Saponins are also antioxidants, giving the body and immune system a boost. They also prevent cholesterol reabsorption, which can normalize cholesterol levels.
In the gut, the foaming and scavenging free radical characteristics of saponins could be imagined as ‘washing away’ unwanted molecules.
It is also a potent source of flavonoids, which are gaining attention for their anti-inflammatory and antioxidant properties.
Flavonoids boast numerous health benefits including free-radical scavenging capacity, anticancer activity, and heart disease prevention. These are claims that need scrupulous research to back them, though the preliminary research is promising.
Fortunately, flavonoids are very safe and haven’t been associated with adverse reactions, probably because the body rapidly metabolizes them.
Finally, horse chestnut is antibacterial and specifically targets unwanted and harmful bacteria in the gut.
This is important because as we eat, the bacteria feed off the starches and then give off hydrogen as a byproduct.
This hydrogen is what is then used by the archaebacteria and made into methane. It targets the fuel source of archaebacteria in the small intestine, not allowing it to produce methane as a byproduct.
So when you take horse chestnut, you are reducing the amount of the hydrogen producing bacteria and the amount of methane in the small intestine.
Both which lead to bloating, abdominal discomfort and change in bowel habits.
These characteristics are what have made it a natural remedy for hundreds of years. Specifically, these two properties of the horse chestnut make it an excellent option for gut issues.
Some of the uses are better documented than others – but one thing is for sure, this plant packs power.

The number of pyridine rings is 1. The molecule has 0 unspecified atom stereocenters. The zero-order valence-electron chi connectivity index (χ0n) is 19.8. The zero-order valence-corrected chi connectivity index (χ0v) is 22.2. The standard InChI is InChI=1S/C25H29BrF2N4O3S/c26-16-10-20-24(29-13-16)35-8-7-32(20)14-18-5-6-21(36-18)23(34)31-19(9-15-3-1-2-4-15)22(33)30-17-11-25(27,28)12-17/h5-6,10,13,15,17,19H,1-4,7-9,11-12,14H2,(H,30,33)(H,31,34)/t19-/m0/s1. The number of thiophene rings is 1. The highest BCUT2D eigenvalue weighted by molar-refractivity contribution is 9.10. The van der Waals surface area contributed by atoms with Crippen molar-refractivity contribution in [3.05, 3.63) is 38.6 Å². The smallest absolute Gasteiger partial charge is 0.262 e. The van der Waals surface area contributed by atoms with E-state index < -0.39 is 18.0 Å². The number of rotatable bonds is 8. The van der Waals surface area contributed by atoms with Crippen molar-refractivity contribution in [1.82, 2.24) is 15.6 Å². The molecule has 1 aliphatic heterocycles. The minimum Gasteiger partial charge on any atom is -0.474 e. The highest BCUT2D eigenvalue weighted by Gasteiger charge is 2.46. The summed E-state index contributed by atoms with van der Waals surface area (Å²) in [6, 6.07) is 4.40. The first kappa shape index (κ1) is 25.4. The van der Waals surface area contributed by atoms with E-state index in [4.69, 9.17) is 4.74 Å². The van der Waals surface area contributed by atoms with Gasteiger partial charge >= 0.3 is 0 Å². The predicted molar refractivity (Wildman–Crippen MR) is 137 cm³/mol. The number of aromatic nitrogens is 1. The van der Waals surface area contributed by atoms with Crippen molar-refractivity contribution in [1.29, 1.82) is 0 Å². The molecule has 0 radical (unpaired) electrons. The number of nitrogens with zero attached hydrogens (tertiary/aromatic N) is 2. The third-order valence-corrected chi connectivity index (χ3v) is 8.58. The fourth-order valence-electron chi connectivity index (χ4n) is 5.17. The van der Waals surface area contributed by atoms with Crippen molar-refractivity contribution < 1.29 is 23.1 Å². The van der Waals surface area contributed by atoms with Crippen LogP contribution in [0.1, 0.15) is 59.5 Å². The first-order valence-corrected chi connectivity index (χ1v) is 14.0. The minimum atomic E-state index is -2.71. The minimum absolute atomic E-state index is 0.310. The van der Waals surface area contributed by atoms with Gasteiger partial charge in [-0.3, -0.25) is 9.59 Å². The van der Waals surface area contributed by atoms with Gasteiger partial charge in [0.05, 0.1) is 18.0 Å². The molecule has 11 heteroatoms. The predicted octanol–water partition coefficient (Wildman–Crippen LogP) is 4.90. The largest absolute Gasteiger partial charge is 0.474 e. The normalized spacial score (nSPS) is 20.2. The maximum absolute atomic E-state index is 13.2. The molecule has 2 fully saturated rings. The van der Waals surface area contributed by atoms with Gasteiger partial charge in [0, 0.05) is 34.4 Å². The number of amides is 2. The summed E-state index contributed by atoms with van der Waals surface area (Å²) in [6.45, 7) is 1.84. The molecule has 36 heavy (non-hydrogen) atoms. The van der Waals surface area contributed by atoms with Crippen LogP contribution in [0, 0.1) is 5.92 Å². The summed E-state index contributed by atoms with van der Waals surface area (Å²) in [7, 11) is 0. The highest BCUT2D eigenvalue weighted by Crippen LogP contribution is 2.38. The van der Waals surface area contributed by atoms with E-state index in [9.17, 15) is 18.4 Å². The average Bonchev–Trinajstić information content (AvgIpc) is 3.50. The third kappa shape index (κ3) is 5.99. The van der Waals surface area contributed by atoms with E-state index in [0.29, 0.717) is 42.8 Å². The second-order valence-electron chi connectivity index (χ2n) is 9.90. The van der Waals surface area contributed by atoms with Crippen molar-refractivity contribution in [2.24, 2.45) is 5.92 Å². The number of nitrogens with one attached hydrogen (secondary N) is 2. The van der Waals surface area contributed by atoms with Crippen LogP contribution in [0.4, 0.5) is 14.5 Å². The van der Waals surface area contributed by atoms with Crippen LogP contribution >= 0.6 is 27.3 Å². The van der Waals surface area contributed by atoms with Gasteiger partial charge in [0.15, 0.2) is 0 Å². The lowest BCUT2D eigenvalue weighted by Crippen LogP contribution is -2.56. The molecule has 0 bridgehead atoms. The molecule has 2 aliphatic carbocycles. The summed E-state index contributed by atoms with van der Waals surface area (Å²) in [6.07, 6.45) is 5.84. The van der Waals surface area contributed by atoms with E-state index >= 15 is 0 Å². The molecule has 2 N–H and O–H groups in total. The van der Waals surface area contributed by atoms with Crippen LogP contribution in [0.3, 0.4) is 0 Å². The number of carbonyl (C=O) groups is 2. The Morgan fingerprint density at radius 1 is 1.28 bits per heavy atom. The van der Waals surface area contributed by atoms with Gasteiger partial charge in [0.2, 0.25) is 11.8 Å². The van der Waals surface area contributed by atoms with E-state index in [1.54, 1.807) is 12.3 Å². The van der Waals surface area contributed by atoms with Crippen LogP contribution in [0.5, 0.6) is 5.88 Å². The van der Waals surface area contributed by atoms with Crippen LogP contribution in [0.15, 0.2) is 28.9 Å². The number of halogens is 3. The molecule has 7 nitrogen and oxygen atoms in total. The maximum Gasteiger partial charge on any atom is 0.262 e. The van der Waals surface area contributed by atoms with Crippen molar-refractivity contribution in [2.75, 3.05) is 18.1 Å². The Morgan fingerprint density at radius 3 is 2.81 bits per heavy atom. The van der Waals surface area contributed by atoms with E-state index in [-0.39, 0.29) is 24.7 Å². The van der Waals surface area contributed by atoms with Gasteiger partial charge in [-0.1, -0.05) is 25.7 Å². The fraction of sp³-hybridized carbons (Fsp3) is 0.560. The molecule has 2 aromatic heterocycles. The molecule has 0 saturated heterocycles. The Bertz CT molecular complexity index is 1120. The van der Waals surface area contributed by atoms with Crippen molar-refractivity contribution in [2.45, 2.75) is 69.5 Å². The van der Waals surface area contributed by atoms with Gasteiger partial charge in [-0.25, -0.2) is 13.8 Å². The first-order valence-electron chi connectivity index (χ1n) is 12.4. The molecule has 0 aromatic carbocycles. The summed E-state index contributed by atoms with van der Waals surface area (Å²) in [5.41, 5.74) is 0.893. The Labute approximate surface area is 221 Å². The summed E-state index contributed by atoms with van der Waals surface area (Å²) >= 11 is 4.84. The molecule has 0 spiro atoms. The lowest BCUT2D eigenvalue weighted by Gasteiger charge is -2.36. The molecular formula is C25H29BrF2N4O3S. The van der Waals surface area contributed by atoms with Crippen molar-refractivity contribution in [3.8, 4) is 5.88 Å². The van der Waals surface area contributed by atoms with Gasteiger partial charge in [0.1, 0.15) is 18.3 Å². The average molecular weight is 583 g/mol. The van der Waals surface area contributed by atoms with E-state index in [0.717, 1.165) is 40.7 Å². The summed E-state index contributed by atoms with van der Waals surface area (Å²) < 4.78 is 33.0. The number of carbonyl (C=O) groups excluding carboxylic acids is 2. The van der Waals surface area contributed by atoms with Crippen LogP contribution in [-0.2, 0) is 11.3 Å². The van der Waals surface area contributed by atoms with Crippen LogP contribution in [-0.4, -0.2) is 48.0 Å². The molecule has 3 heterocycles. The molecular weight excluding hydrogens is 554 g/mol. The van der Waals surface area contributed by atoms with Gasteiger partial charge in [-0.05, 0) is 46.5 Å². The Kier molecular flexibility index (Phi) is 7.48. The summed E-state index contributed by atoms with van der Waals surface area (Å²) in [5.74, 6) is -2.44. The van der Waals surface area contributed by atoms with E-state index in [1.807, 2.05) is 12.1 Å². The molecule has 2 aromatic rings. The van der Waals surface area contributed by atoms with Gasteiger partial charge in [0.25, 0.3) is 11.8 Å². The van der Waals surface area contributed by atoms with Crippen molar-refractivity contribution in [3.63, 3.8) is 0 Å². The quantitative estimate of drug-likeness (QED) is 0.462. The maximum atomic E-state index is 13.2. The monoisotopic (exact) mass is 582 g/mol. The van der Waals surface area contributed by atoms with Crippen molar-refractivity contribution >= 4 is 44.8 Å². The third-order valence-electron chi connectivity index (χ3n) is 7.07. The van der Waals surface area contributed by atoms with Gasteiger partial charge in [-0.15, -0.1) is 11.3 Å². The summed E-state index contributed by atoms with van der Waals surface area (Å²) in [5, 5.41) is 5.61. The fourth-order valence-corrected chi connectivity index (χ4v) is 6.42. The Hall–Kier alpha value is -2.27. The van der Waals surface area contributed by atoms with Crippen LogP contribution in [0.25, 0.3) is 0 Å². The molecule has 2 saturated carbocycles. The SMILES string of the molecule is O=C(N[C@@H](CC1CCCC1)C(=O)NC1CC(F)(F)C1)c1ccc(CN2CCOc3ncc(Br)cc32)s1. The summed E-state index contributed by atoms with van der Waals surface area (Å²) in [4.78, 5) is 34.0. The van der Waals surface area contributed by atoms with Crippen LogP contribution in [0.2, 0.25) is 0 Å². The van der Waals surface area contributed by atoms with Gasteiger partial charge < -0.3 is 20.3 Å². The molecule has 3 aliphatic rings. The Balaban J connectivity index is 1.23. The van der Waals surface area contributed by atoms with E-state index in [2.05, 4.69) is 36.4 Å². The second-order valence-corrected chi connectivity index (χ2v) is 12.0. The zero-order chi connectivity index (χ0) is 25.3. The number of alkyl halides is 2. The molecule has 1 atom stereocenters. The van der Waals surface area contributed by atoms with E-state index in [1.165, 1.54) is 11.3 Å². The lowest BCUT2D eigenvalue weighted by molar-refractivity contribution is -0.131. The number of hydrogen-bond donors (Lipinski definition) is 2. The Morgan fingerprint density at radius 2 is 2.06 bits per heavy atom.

Horse Chestnut Helps Gut Health
Horse chestnut as a treatment in gut conditions has shown promising results due being a rich saponin and flavonoid source and can fight inflammation.
Also, it readily traps and eliminates free radicals and other unwanted molecules and microbes.
Interestingly, horse chestnut also works in the gut in specific ways to reduce bloating and abdominal discomfort and can halt the activity of methyl-coenzyme reductase (MCR).
MCR is an enzyme that’s involved in the creation and oxidation of methane. When you have too much methane in your GI tract it can lead to serious discomfort and bloating.
Horse chestnut stops this enzyme from creating more methane. This is one way horse chestnut reduces methane build up, but there’s more.
When horse chestnut halts MCR activity, that action then inhibits M. smithii, a methane producing archaebacteria from reducing carbon dioxide to methane.
Meaning, it reduces methane production in the GI tract in two different ways.
With gut conditions on the rise, the search for novel and effective solutions and treatments are needed. Horse chestnut is one of these promising substances.
Horse Chestnut Has a Bright Future in Medicine
With the changes in microbes due to overuse of antibiotics, it seems as though returning to natural solutions for gut conditions is a promising path in the future of medicine.
We need solutions that are natural antagonists to the microbes that cause illness.
Horse chestnut appears to be one of these ancient solutions that needs a rebirth in the world of medicine.